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Emerging Artist: Sam Levin, Teen Prodigy

Sam Levin has the potential to be a star, releasing his full-length poppie, electronic, acoustic album at just 15 years old.

Josh Helmuthby Josh Helmuth

Sam Levin is like that guy you went to high school with, who you knew was smarter than all the other ‘bros,’  yet didn’t get the credit.

The 15-year-old’s newest work, Frame Of Mind, just came out March 28. What’s crazy is that it’s not his first project. That came at the age of 7.

Of course Frame Of Mind is Levin’s first full-length album. And it’s one hell of a debut considering his age. When I was 15 I was mastering Mario Kart and my jump shot, not an epic collection of self-made art for the masses.

The singer-songwriter’s first video off the album is “Shades Of Pale.”

The snapping is well, snappy. Personally, I could go without the cough in the beginning, but it makes the track affably human.

If you notice, Levin’s simple, repetitive, acoustic licks on the above track are mesmerizing. There are times when his baritone voice also resembles that of Shawn Mendes, especially on the track “Ride,” which is one of the stronger tracks on the album.

“I Sure Hope Not (Again)” and “Shades Of Pale” are also songs that standout from the New Yorker. I love how the 80s-inducing horns keep you guessing in “Made My Day.” But the song I keep wanting to go back to is “Setup.” My God, the Setup. Such a great song.

The track has this cool, jazz club feel that has masterful picking, which again, meshes perfectly with Levin’s baritone voice. Adding Annie Rubinson’s backup vocals adds a nice touch, helping to paint a solid picture of what that ‘setup’ may have really been like. But the track comes full-circle with the crescendo of the last 30 seconds that showcases Levin’s amazing acoustic chops, blasting ripe solos that almost make a grown man cry.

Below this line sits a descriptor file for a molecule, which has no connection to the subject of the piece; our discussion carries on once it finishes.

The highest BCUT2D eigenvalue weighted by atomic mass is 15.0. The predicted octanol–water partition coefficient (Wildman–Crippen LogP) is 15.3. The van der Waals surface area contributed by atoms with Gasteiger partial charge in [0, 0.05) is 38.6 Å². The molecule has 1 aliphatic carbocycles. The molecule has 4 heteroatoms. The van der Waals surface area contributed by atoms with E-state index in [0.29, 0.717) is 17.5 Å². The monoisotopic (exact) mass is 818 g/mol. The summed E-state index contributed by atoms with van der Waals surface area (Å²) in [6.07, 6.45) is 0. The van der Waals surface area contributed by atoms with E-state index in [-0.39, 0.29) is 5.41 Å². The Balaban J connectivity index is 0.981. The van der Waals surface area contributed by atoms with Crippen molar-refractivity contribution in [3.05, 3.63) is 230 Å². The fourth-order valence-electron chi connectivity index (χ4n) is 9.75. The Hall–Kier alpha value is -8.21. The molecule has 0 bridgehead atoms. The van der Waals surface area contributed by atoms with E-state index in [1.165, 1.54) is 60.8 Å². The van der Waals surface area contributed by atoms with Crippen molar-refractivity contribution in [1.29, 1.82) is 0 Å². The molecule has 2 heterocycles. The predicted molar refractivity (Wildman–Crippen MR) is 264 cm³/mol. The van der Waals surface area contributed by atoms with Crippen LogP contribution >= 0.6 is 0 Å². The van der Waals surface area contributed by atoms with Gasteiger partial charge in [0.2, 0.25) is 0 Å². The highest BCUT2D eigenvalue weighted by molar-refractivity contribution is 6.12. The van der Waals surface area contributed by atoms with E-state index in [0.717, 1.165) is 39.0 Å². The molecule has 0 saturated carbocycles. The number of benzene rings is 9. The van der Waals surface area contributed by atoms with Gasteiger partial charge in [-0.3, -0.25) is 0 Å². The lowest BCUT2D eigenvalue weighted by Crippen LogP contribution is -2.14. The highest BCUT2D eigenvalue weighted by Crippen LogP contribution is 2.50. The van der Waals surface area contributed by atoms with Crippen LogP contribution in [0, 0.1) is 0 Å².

I would also be remiss if I didn’t note Levin’s love for experimentation. No, he’s not tripping … I don’t think. But it appears the kid really wants to swing for the fences when it comes to adding as many instruments to an album as possible.

While listening to Frame Of Mind, I found myself asking:

Is that an organ?

Is that xylophone?

Is that mouth percussion?

A 50’s PSA?

A metronome?

What instrument is that which sounds Beatles-esque?

You get the idea.

And there’s nothing wrong with it. I love the fact that Levin wants to dabble in a little bit of everything. It’s every music lover’s dream. It does make the album a little less relatable to the average listener.

Overall, Frame Of Mind isn’t going to break records (no pun intended), but it is an incredibly solid debut from a kid that appears to have a bright future in music. If I could, I would buy stock.

Levin is already a master of his craft at an age most boys are too busy frosting their tips (wait, my 90s is coming out). And while there are times it appears he’s just using words that rhyme, such as in “Shades Of Pale,” it all kind of works. And lines such as “we both see eye to eye through telescope” in “Telescope” proves Levin can write well beyond his years.

He’s creative, yes. And his songs also need to be a little more appealing to a wider audience. But he also shouldn’t ‘sell out.’ And he won’t.

I have a feeling if this kid continues to grow at his current pace or collabs with the right people, he’s certainly a future star. All the talent is there.

Or should I say, “It’s all gonna be all right right right.”


Josh Helmuth is an editor for Crave and a longtime music lover whose first record was Eric Clapton. However, his first concert? That choice he will take to the grave. 

Listen to ‘Frame Of Mind’ by Sam Levin here.